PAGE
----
International Archives of Occupational and Environmental Health, February 2016, Vol. 89 Issue: Number 2 p211-220, 10p;
Collecting waste is regarded as a benchmark for “particularly heavy” work. This study aims to determine and compare the workload of refuse workers in the field. We examined heart rate (HR) and oxygen uptake as parameters of workload during their daily work. Sixty-five refuse collectors from three task-specific groups (residual and organic waste collection, and street sweeping) of the municipal sanitation department in Hamburg, Germany, were included. Performance was determined by cardiopulmonary exercise testing (CPX) under laboratory conditions. Additionally, the oxygen uptake (VO2) and HR under field conditions (1-h morning shift) were recorded with a portable spiroergometry system and a pulse belt.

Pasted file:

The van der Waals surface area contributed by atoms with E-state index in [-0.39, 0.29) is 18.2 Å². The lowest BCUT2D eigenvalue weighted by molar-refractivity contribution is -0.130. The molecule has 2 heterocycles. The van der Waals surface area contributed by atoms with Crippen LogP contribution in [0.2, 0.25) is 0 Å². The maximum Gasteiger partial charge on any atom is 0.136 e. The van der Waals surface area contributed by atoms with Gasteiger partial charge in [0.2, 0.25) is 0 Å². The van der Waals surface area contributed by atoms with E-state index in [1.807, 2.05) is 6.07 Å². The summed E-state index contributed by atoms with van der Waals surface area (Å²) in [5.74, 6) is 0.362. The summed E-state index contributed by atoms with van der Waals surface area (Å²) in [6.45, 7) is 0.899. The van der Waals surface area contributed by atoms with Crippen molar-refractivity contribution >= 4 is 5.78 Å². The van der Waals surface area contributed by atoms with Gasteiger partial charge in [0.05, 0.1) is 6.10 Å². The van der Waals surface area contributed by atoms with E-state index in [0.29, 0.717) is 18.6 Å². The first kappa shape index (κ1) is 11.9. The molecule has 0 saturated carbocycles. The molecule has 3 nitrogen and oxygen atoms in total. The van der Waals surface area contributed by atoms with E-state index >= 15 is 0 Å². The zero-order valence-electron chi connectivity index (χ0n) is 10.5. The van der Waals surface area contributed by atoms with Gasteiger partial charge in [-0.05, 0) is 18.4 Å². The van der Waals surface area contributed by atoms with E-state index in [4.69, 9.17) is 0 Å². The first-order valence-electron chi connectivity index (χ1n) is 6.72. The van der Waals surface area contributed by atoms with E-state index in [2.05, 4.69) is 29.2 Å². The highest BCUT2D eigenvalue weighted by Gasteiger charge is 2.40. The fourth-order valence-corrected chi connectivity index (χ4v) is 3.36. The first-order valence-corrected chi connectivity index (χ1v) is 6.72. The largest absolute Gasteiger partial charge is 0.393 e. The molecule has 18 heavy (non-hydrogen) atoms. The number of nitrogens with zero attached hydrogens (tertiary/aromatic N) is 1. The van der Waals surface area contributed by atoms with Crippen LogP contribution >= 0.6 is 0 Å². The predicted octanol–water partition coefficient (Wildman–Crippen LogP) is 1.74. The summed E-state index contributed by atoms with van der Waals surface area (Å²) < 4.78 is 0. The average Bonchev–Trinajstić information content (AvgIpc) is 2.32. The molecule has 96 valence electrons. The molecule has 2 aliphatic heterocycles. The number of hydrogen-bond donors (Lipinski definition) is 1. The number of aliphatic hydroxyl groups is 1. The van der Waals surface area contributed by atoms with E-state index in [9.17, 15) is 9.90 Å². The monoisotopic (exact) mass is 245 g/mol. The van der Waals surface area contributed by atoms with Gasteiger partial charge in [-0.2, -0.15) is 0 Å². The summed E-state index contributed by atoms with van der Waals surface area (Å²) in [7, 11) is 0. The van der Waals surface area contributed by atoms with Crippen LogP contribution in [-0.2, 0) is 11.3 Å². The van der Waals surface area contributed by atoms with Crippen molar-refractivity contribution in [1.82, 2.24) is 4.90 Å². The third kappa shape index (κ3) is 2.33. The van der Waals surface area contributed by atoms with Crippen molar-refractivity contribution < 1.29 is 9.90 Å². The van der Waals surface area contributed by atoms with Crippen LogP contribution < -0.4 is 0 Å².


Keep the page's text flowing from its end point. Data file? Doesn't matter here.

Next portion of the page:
There was a substantial correlation of both absolute HR and VO2during CPX [HR/VO2 R 0.89 (SD 0.07)] as well as during field measurement [R0.78 (0.19)]. Compared to reference limits for heavy work, 44 % of the total sample had shift values above 30 % heart rate reserve (HRR); 34 % of the individuals had mean HR during work (HRsh) values that were above the HR corresponding to 30 % of individual maximum oxygen uptake (VO2,max). All individuals had a mean oxygen uptake (VO2,1h) above 30 % of VO2,max. HR as well as the measurement of VO2can be valuable tools for investigating physiological workload, not only under laboratory conditions but also under normal working conditions in the field. Both in terms of absolute and relative HR and oxygen consumption, employment as a refuse collector should be classified in the upper range of defined heavy work. The limit of heavy work at about 33 % of the individual maximum load at continuous work should be reviewed.